I assumed this week we’d see a bunch of artists voicing support for NIVA’s lobbying effort, which will no doubt impact them and their careers greatly. And yet, I haven’t seen a word on social media or elsewhere from artists lending their support. Or maybe it’s too soon for them to act? Certainly amplifying NIVA’s current efforts can’t be a bad thing.

* * *

A couple new songs came through my email this morning.

Beauty Pill is a D.C.-based indie rock act that’s been kicking around since 2002, born out of the ashes of another band I dug called Smart Went Crazy. The band has a new album coming out May 8 on Northern Spy Records called Please Advise. “The Damndest Thing” is the second single. Check it out out.

The last concert I saw before the lock down was PUP at The Waiting Room March 4. Fun show. The band today released its first new song of 2020 called “Anaphylaxis.” Check it:

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I almost forgot…

Once upon a time there was an Omaha band called Cactus Nerve Thang. It consisted of Lee Meyerpeter, guitar/vocals; Pat Dieteman, drums/vocals and Brian Poloncic, bass/vocals. Their sound was a sloppy mix of lo-fi noise, rock, grunge and punk. Their one and only album, Sloth, was recorded in ’93 at Junior’s Hotel in Otho, Iowa, and released on Grass Records, and featured what many believe to be one of the ugliest album covers in the history of recorded music (though I don’t think it was that bad).

Over the weekend someone posted an old Cactus Nerve Thang performance on YouTube: “Rose,” performed live at Davey’s Uptown in KCMO, 2/19/1993. Enjoy.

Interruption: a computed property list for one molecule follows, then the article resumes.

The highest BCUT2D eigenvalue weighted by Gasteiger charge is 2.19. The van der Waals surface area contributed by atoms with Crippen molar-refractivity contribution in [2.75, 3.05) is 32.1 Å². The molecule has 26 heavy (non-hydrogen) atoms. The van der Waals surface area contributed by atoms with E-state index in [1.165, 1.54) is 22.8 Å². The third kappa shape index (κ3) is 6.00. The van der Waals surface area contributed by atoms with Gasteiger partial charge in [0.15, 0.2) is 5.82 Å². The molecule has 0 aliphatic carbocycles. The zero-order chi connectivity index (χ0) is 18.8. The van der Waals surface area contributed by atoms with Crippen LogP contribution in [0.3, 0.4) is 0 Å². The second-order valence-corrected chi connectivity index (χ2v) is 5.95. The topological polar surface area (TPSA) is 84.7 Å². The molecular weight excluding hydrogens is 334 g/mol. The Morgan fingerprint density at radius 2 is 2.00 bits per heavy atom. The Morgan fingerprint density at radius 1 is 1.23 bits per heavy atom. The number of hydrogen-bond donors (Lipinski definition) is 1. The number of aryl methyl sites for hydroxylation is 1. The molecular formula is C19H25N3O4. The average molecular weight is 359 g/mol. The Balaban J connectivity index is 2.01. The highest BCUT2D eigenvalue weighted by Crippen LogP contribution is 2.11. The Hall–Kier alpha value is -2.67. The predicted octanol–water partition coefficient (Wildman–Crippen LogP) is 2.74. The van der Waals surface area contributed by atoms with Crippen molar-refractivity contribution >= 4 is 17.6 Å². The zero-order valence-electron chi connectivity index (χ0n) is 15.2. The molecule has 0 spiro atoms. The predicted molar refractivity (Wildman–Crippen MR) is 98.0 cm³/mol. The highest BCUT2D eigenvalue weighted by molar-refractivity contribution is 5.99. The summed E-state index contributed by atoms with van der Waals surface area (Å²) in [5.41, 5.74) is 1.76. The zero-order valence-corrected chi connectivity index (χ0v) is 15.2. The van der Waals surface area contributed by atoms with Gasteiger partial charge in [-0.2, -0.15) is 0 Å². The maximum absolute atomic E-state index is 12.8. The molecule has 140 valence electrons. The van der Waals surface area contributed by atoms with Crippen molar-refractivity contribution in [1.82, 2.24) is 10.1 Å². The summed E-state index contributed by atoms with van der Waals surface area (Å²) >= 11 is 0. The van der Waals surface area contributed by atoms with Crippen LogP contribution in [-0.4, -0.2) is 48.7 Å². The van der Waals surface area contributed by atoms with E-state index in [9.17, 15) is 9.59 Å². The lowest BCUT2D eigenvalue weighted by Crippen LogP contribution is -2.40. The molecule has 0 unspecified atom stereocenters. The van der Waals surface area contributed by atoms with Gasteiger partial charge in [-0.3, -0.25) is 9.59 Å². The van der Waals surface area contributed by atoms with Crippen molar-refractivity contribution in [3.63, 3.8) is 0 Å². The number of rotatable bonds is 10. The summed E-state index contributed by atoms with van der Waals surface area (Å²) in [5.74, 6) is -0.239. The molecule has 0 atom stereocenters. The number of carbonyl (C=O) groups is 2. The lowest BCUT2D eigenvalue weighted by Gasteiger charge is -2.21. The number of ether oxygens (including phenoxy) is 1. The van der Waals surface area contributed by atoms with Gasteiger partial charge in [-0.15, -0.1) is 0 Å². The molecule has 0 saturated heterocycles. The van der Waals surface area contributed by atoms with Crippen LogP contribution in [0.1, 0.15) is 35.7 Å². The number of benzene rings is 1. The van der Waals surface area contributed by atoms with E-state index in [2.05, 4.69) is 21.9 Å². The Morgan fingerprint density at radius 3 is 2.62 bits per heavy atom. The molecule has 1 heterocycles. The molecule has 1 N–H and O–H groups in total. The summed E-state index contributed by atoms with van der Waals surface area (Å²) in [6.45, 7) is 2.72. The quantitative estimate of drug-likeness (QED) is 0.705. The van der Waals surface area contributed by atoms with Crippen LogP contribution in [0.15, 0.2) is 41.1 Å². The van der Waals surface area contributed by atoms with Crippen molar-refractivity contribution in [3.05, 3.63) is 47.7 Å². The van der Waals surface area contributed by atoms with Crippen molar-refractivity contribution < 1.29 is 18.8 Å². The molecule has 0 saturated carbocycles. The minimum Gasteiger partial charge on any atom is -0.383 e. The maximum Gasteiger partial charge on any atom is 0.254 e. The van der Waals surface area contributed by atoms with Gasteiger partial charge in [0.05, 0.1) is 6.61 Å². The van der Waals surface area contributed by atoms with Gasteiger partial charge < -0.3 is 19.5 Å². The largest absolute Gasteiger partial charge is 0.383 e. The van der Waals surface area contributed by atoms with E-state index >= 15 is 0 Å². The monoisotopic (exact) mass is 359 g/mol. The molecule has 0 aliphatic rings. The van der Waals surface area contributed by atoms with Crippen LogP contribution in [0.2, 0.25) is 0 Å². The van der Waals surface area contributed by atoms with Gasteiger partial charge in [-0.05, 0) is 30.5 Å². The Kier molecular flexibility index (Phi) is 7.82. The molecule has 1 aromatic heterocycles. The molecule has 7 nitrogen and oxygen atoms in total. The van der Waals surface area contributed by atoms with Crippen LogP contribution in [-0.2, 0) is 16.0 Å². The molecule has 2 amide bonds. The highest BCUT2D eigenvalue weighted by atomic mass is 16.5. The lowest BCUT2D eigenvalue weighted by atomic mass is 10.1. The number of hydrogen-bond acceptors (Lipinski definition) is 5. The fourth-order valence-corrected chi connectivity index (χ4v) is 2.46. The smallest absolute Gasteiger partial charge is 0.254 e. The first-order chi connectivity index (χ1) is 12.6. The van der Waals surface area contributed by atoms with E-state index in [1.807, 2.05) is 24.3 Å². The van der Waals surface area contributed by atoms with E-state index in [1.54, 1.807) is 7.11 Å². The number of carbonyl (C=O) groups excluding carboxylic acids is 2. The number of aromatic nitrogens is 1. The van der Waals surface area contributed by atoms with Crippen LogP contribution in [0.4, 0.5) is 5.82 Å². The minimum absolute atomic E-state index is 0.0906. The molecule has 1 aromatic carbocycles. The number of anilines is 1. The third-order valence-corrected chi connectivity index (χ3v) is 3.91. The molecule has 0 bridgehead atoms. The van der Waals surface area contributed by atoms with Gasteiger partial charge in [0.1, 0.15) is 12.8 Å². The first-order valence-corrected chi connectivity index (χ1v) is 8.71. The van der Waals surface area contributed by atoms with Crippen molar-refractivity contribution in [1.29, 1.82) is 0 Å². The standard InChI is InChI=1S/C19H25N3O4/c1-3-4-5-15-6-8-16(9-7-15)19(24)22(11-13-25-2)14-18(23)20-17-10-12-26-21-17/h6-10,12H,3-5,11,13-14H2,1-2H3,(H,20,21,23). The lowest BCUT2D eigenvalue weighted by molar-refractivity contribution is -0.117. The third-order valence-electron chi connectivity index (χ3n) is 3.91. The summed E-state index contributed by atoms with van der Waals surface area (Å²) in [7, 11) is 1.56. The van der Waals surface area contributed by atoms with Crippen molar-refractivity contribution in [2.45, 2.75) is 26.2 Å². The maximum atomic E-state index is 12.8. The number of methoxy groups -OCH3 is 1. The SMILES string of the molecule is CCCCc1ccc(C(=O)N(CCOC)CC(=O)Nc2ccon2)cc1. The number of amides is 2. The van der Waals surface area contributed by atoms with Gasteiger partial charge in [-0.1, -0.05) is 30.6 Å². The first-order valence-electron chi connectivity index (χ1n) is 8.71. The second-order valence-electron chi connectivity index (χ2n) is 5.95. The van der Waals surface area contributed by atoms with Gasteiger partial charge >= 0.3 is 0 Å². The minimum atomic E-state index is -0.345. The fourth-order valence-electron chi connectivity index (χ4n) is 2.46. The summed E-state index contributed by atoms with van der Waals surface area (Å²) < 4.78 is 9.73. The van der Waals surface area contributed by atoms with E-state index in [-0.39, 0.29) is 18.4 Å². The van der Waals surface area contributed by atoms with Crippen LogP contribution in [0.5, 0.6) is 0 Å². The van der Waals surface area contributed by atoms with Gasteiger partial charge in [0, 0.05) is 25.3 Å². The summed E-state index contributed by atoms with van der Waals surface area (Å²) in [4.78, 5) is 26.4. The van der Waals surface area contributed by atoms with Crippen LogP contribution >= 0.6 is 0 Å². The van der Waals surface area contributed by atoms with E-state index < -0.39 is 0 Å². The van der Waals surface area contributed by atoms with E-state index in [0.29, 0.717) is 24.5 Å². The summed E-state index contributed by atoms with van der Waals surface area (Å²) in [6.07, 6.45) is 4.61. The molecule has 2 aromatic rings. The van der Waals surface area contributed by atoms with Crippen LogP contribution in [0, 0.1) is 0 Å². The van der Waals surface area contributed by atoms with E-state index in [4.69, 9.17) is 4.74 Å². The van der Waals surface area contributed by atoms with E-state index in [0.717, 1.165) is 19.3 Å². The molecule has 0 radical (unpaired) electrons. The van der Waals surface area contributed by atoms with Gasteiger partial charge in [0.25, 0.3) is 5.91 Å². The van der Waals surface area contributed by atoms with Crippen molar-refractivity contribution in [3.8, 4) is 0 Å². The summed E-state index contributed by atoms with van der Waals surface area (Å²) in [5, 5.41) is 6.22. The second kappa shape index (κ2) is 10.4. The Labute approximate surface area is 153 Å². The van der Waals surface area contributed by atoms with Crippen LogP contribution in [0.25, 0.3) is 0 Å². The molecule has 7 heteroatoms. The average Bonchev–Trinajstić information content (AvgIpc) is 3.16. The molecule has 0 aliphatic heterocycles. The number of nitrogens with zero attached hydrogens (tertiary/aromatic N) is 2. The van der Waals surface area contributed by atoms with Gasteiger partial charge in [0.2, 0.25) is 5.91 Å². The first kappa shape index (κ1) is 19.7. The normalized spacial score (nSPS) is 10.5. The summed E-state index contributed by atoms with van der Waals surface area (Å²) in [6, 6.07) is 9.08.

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Read Tim McMahan’s blog daily at Lazy-i.com — an online music magazine that includes feature interviews, reviews and news. The focus is on the national indie music scene with a special emphasis on the best original bands in the Omaha area. Copyright © 2020 Tim McMahan. All rights reserved.

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What is NIVA and why (and how) is it trying to save the live music industry?

Category: Blog — Tags: , , , — @ 11:45 am April 24, 2020

The National Independent Venue Association is trying to save the future of live music as we know it.

by Tim McMahan, Lazy-i.com

Jason Kulbel who runs The Slowdown yesterday forwarded me a copy of the letter written by NIVA that was sent to Washington outlining how the live music industry and its participants will quickly go the way of the dinosaur unless Congress does something now to help support them during and after the COVID pandemic.